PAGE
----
||Daceton CD (2009) |
El Valiente CD discography Local rock trio El Valiente's instrumentals were fairly complex to begin with, stretching through parts that felt more like distinct scenes than they did verses, bridges, or choruses. The transitions between those scenes on the band's 2007 CD, El Topo, were chaotic and powerful, as guitar hooks melted into disorienting free-rhythm spaces, or quiet, atmospheric passages heaved into outbursts of spastically attacked guitar. A lot of that chaos is gone on the band's new CD, Daceton (which they'll celebrate with a show Friday at The Frequency). The band's increasingly popular local gigs have made them tighter, more confident, and perhaps even better songwriters. Well, whatever the reason, Daceton's songs are as tight and to-the-point as eight- or 10-minute instrumentals get.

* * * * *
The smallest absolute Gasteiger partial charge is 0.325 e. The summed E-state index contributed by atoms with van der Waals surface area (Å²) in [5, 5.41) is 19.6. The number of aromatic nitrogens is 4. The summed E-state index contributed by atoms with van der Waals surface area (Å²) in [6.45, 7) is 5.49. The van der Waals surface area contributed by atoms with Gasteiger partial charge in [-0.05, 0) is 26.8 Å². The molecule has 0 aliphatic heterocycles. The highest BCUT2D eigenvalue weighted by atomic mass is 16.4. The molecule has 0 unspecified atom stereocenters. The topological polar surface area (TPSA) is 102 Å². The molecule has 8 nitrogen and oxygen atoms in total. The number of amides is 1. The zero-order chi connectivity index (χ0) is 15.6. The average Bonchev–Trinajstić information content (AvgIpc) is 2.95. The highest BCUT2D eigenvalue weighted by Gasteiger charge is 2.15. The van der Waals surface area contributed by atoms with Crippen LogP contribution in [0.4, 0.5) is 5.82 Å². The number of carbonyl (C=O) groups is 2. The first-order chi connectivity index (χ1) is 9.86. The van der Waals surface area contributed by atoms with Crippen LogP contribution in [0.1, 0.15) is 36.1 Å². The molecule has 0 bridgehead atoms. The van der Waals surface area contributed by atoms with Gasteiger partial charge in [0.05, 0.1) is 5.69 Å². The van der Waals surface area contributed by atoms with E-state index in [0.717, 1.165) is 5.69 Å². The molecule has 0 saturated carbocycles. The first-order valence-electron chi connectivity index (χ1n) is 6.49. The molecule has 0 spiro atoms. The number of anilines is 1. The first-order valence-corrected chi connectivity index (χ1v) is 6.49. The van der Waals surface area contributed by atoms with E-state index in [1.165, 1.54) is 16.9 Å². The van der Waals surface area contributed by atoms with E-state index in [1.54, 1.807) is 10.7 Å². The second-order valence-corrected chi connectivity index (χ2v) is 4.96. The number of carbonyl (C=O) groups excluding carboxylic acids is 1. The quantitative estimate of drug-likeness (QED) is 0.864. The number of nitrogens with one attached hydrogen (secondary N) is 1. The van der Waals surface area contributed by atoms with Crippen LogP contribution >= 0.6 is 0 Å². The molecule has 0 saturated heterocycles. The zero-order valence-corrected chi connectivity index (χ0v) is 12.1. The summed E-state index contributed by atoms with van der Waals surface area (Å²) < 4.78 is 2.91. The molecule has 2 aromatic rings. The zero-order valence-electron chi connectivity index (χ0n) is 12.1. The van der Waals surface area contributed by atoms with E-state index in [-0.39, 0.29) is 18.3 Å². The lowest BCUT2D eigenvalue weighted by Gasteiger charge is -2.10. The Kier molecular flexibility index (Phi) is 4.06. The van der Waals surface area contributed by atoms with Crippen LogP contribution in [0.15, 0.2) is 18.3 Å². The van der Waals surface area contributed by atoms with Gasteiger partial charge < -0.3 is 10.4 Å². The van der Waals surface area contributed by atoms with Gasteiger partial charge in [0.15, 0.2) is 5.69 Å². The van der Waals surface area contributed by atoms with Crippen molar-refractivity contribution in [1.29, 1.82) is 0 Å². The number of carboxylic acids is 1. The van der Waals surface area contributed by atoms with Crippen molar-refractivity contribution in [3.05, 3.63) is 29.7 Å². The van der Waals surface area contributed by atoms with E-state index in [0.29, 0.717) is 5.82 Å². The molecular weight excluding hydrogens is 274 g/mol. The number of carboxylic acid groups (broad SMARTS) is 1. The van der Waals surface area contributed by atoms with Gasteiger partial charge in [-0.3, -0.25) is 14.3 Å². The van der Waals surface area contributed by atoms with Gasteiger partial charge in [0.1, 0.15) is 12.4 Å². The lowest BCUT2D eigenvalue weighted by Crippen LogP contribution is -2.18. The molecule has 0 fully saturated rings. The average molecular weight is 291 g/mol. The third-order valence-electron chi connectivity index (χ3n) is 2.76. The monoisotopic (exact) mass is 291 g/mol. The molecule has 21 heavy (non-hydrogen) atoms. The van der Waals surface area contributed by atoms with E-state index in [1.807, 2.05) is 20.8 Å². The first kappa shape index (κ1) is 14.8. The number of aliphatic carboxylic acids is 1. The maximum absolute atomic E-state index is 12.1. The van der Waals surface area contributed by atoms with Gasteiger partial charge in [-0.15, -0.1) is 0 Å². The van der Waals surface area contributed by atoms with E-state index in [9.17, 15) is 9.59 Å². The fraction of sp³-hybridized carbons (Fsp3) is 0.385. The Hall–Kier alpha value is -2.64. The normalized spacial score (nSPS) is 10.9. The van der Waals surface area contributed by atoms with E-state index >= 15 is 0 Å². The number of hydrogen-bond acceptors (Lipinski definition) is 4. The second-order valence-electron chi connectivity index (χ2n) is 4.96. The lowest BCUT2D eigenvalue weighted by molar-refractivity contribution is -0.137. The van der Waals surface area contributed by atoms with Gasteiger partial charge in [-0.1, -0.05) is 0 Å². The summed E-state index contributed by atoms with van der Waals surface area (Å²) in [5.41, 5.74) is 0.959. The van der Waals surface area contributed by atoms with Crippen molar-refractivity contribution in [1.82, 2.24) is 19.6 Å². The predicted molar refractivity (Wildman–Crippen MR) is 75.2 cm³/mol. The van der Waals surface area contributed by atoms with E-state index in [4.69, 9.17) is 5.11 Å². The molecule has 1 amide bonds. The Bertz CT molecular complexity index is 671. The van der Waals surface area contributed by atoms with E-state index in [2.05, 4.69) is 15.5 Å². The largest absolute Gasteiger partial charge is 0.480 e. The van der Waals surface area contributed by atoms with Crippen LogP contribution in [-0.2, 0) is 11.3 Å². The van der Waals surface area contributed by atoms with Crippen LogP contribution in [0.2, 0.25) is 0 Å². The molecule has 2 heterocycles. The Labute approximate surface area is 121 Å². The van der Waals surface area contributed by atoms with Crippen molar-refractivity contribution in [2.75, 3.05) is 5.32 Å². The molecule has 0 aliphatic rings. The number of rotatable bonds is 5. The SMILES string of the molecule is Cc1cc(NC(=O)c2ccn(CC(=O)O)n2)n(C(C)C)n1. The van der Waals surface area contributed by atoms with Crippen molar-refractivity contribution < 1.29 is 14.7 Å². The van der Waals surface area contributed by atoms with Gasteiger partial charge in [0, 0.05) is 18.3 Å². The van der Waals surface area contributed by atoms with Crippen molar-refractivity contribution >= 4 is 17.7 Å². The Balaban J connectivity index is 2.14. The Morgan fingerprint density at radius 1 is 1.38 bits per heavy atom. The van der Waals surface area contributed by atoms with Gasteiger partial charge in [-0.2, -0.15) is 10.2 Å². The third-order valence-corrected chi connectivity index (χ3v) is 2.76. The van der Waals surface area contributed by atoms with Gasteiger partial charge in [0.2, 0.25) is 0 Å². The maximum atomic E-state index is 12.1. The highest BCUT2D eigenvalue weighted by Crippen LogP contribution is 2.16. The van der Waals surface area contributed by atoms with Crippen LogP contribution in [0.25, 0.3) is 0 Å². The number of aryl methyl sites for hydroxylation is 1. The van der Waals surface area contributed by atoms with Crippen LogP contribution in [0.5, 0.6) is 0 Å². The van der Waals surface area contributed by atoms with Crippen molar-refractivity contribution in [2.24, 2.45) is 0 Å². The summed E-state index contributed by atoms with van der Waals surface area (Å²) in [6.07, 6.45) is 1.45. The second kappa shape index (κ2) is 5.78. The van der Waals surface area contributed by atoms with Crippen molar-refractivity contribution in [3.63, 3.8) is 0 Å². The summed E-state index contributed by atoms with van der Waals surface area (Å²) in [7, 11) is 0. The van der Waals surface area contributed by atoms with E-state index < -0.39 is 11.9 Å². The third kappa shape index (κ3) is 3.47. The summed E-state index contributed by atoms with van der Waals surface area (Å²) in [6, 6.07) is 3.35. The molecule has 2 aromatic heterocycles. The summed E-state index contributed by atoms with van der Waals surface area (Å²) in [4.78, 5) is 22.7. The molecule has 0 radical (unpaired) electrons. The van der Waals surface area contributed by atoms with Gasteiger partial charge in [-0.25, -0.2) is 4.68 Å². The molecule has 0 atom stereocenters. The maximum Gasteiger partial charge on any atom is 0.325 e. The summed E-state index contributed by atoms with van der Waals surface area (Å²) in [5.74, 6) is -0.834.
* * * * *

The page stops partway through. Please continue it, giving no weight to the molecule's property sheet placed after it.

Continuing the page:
The moments where Eric Caldera's guitar, drummer Joe Bernstein's glockenspiel, and David Sperka's bass all focus in on the same hook are among the most memorable, especially in the creepily quiet middle of "Jewish-Mexican Phantom." It's a fine example of how Caldera mixes lyrical Latin music and spooky Western scores into the band's distinctly non-bloated take on epic post-rock. The tunes on El Topo were catchy, but the melodies weren't quite so patiently fleshed out or boldly played. Here, they lead the songs.
Then again, so does ...